The program’s success is celebrated publicly. Scholarship recipients speak at teacher orientation each year and a videotape of past recipients is shared with everyone in the district. Employees see their former students becoming successful. Hearing and seeing a student say, “Thank you so very, very much for all you have done for me. You gave me the confidence to get where I am today” is tremendously empowering and motivating. A teacher can look a child in the face and say, “I believe in you so much that I’m donating part of my hard-earned money to aid your success. I have high expectations for you because I want you to be a scholarship winner.

As the program gained momentum, the Alhambra Foundation for the Future was established as a 501-(c)(3) charitable organization. This allowed for community members to contribute as well. One generous citizen heard about what our staff was doing and nearly matched the total of all employee donations. The foundation picked a president and a board of directors comprised of employees and community members. Contributors to the United Way can designate the Alhambra Foundation for the Future on their pledge cards. All administration, labor, materials and postage are donated so that all contributions support the scholarships.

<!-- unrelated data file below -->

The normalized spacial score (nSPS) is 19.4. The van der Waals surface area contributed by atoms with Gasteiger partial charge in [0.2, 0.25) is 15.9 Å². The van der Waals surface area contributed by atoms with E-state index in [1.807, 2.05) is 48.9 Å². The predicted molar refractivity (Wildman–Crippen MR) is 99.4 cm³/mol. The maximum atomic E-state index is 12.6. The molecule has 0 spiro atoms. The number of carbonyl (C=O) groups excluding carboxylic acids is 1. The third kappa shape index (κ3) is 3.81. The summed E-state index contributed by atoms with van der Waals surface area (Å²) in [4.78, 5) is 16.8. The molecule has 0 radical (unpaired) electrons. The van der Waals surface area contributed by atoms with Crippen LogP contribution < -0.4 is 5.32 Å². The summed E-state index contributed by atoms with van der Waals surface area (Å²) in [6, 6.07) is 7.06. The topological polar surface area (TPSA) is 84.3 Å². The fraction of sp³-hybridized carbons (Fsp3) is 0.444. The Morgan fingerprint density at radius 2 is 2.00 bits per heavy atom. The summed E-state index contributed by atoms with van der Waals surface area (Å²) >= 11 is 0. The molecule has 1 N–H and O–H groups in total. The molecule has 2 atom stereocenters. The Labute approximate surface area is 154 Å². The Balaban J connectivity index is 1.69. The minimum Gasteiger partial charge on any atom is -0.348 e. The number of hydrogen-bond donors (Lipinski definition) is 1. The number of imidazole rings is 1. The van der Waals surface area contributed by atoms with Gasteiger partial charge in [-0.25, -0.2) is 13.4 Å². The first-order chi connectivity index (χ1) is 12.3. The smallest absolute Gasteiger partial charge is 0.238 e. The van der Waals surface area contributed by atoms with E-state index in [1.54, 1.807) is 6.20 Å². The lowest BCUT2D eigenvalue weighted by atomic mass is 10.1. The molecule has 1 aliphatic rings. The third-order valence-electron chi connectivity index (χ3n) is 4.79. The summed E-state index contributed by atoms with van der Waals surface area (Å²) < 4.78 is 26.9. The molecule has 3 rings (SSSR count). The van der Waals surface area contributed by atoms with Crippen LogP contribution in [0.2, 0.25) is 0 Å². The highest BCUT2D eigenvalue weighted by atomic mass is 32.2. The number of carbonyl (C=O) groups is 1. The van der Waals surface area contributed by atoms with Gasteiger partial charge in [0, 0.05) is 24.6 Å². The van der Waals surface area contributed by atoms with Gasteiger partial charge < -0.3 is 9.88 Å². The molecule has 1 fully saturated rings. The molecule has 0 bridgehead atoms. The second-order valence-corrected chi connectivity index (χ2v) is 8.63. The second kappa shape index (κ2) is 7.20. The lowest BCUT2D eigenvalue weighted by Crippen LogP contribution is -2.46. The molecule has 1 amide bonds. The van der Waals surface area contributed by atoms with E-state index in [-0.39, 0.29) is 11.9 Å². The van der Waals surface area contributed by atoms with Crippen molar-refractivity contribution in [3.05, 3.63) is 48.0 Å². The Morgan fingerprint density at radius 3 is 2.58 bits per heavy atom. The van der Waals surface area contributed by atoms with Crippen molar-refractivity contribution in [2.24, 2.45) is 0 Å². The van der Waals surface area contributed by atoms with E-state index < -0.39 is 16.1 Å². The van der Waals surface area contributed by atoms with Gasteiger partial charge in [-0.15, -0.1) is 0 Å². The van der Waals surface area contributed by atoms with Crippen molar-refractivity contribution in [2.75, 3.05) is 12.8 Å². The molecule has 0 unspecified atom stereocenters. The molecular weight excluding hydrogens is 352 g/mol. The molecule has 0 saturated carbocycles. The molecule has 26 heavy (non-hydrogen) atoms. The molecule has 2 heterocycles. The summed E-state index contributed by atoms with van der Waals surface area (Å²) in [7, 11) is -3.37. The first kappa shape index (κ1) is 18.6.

The first year we collected $10,000 in donations and pledges.

Pushing a Dream

Once we established the scholarship program, we addressed the need for teaching our children how to expand their ideas about their future. They needed to dream outside the box, as college was not within the realm of possibility for many of them. We not only had to teach them to dream, we had to push them toward that dream.

Career exploration and college became a focus for all grade levels beginning in kindergarten. Working with universities, community colleges and technical schools, we implemented “Vision Field Trips,” enabling children to tour these post-secondary education sites in the greater Phoenix area. Many children never had seen a college, much less envisioned themselves ever attending. The tours allow them to apply a visual image to their dreams.